Two Kenyan journalists attacked while waiting for Odinga’s speech

Kenya on map
Kenya on map

Two Kenyan journalists were attacked inside the headquarters of the Orange Democratic Movement while waiting for a speech by opposition leader Raila Odinga responding to President Uhuru Kenyatta’s victory.

Journalists walked out en masse after veteran political journalist, Francis Gachuri, and 25-year-old television journalist, Jane Gatwiri, were assaulted while waiting for Mr. Odinga to speak.

Mr. Garwiri said: “we heard in Swahili, ‘Citizen (TV) must leave. When I was trying to record, I got a very hot slap on my face – my right cheek.

“Someone said I should move, pushed me, my camera was about to be broken.”

Some of Mr. Odinga’s supporters have accused Citizen of bias towards Mr. Kenyatta after the channel ran a tally of recent vote.

Mr. Odinga, who has lost his fourth election, was expected to give his first reaction to Mr. Kenyatta’s on Monday victory, but delayed a speech planned for Tuesday morning by several hours.

Mr. Odinga boycotted the poll, saying it would not be fair.

Mr. Kenyatta won by a margin of 98 per cent, provoking anger in some pro-Odinga strongholds, whose residents burnt tyre barricades and threw rocks at police.

His spokesman later issued an apology for the attack on the journalists, which happened in the Wiper Party headquarters, a party in his coalition.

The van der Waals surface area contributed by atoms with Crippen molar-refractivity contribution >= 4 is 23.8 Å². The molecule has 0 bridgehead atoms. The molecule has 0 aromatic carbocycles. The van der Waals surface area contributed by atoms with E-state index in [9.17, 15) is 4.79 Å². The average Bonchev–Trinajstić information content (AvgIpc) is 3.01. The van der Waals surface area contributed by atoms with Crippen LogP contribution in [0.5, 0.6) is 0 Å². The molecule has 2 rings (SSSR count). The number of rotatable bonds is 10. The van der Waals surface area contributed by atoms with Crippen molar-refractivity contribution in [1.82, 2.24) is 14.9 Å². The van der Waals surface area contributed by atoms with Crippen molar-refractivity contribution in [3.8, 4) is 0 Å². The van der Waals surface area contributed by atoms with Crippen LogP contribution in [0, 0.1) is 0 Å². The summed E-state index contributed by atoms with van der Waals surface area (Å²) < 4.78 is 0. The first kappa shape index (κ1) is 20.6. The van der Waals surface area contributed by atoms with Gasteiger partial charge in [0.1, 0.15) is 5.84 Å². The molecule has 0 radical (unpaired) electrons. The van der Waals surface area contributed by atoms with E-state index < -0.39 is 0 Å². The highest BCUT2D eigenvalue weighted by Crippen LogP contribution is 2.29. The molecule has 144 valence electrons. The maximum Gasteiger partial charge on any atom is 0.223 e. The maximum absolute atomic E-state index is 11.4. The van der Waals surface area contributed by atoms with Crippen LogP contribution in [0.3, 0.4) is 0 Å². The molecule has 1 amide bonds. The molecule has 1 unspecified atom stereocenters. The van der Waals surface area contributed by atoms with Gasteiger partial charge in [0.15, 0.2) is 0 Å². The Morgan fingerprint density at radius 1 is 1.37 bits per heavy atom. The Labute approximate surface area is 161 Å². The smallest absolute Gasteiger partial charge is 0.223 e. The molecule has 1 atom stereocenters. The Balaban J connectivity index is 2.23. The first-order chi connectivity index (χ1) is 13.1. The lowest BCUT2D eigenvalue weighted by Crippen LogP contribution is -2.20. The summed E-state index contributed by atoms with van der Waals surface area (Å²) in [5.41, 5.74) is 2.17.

“The Coalition registers unreserved apology to newsmen who fell victim to this unfortunate incident.

“The youth acted on their own and we condemn their actions in strongest terms possible,” the statement said.

There were no reports of protests elsewhere as supporters waited for Mr. Odinga’s speech.

“We are just waiting for Baba to speak,” Desmond Litava, an Odinga supporter said in Kawangware, a restive slum in Nairobi, using a term of respect for the leader.

Mr. Odinga could call for his supporters to take to the streets, unleashing chaos in cities such as Nairobi and Kisumu to the detriment of the already struggling economy.

After a disputed election in 2007, around 1,200 people were killed when political protests sparked ethnic clashes, leading to a prolonged slump in the region’s richest and most important economy.

On the other hand, Mr. Odinga could limit his appeal to the courts, as he did in 2013, and yield to diplomatic pressure to engage in post-election `national dialogue’ with Mr. Kenyatta.

But in his acceptance speech, Mr. Kenyatta ruled out the possibility of dialogue with Mr. Odinga if the opposition lodged any legal cases contesting his victory.

A report said that August 8 vote was annulled by the Supreme Court on the basis of procedural irregularities in the vote-tallying.

Mr. Odinga said the re-run was also flawed because of a failure to replace key officials of the election commission.

According to diplomatic sources, 14 people have died in political violence nationwide since Thursday’s vote, while a provisional government tally said nine people had been killed.

(Reuters/NAN)


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